But other follow-up services may have a more clearly defined course of treatment. For instance, patients may typically receive a course of ten appointments for orthodontic treatment or cognitive behavioural therapy. In this case, it might make sense to link follow-up demand to new outpatient activity, by placing the follow-ups downstream of the news.
In the following example from Gooroo Planner, we have a new outpatient service which saw 1,000 patients last year and kept the waiting list constant (i.e. demand was also 1,000 patients). If half of those new outpatients needed a course of follow-up treatment, then last year 500 patients needed such treatment. If the course of treatment is an average of 10 appointments, then that means follow-up demand was 5,000 follow-ups, which is what we can see in the follow-up column below.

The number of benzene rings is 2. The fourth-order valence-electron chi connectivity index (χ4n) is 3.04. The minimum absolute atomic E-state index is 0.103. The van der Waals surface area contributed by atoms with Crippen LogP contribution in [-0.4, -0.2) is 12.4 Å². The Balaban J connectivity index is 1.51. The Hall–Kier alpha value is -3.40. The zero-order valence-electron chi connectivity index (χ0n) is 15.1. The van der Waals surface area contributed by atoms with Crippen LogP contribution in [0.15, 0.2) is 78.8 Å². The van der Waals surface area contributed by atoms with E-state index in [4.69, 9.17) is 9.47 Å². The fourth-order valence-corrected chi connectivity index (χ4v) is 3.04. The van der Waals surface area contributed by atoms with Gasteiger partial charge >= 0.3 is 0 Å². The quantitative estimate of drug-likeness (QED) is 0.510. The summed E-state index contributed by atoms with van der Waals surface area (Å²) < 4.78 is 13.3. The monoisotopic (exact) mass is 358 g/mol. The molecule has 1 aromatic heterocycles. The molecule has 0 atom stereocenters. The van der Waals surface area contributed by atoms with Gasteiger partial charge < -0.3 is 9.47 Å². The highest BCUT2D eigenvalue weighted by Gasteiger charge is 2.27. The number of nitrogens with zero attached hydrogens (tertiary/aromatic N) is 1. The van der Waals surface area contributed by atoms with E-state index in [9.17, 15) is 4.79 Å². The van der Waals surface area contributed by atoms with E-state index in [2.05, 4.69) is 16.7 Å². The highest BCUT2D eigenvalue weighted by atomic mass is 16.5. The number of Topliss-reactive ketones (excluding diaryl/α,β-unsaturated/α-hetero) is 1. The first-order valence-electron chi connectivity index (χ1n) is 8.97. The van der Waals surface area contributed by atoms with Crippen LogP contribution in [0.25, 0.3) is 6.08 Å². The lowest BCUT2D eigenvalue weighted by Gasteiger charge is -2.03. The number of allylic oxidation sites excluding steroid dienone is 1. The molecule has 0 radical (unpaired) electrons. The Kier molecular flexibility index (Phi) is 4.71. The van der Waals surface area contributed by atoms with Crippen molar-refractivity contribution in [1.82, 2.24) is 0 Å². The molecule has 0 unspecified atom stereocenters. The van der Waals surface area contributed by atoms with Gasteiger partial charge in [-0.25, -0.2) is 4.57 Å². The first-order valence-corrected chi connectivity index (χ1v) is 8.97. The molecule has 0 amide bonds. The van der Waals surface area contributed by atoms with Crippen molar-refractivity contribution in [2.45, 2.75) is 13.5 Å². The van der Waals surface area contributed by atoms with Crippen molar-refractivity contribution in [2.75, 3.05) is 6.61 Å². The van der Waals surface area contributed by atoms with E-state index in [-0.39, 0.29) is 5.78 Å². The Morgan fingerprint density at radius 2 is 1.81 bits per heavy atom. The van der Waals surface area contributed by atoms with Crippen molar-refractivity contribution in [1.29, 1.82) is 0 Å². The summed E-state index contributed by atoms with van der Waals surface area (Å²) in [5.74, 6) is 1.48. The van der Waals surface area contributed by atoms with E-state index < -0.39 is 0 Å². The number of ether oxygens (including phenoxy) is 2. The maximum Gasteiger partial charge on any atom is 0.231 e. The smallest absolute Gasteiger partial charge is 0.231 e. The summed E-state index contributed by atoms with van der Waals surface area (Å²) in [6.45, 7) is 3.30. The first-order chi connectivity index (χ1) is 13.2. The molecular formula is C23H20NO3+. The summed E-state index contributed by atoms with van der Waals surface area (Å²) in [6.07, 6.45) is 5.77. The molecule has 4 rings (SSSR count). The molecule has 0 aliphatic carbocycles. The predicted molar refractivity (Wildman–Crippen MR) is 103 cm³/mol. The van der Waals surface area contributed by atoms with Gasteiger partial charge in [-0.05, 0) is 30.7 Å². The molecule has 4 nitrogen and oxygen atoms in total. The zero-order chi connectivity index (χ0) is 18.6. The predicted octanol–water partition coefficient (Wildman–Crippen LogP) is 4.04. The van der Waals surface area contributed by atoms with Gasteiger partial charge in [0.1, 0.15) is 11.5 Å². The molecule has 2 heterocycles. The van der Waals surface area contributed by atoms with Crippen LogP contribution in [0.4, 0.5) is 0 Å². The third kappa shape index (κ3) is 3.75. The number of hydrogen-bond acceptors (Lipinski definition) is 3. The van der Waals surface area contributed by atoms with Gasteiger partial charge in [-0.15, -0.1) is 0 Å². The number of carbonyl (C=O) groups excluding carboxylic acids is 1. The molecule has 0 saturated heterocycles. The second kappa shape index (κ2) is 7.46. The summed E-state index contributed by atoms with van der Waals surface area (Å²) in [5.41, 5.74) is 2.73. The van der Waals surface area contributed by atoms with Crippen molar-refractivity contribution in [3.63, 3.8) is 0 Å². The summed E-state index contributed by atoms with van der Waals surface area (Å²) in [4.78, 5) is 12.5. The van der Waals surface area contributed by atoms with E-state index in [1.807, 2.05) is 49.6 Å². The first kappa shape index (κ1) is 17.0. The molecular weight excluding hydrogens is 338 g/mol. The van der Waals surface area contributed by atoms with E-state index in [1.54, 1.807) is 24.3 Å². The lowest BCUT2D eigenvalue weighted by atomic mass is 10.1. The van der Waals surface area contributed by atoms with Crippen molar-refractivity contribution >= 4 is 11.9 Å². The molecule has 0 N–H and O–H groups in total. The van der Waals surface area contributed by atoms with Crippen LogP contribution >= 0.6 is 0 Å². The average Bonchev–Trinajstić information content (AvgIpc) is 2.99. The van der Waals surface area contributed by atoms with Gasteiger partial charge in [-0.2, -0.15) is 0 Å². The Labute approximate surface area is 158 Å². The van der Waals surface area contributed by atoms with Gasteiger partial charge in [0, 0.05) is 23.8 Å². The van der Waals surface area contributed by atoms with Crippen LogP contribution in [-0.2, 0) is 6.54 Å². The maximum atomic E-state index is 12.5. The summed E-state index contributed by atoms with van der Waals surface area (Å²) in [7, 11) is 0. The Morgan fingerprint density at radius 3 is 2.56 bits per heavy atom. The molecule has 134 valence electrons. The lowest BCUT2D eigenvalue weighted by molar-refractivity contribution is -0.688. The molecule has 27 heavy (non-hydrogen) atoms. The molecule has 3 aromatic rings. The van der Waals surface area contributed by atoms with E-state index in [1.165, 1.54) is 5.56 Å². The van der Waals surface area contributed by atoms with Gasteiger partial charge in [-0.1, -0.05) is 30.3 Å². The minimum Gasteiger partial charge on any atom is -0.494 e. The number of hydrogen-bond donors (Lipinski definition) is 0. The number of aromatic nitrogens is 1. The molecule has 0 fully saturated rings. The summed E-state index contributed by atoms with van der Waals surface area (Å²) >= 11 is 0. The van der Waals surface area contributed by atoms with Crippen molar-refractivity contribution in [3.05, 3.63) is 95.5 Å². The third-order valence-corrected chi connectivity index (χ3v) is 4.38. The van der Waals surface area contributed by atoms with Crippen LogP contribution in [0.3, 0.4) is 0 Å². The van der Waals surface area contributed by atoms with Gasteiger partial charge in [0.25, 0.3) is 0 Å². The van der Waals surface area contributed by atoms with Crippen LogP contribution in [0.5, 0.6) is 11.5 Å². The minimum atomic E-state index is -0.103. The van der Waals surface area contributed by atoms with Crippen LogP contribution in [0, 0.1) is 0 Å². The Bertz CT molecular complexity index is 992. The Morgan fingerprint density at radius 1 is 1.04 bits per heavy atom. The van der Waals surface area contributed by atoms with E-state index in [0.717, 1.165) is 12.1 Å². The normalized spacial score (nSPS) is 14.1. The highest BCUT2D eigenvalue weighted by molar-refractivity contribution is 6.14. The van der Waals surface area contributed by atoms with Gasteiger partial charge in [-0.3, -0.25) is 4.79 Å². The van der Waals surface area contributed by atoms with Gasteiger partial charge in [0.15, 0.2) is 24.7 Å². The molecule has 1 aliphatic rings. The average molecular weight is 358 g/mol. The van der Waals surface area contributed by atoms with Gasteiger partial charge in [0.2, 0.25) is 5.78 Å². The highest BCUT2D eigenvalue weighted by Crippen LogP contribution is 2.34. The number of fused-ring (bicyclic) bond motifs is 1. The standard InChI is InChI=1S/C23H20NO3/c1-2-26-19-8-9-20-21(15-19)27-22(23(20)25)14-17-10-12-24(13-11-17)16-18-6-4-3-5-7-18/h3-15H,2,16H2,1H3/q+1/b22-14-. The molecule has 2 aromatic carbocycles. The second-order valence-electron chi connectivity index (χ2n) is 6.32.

Gooroo Planner has worked out that next year we need to see an extra 20 new outpatients, to get down to a 6 week wait. At the historic conversion rate, half of them (i.e. 10 patients) will need a course of 10 follow-up appointments each, which comes to an extra 100 follow-up appointments as shown in the follow-up column.
We also need to reduce the follow-up backlog by 30 in order to achieve a 4 week interval between treatments, and this is shown in the follow-up columns as extra activity.
Finally, if each follow-up treatment takes 40 minutes and we work 95% of the year, all of this recurring and non-recurring follow-up activity amounts to an extra 2 hours per week of extra clinic time, compared with last year’s activity rate.
Modelling follow-up outpatients as waiting list services is essential if there are concerns that follow-up intervals are being stretched. In fact, this is one of the first modelling enhancements that people choose to make, which suggests that such concerns may be widespread. So if you’ve done the initial one-day implementation of Gooroo Planner, and got all your specialties loaded up hospital-wide, you may want to tackle follow-up waiting times next.Return to Post Index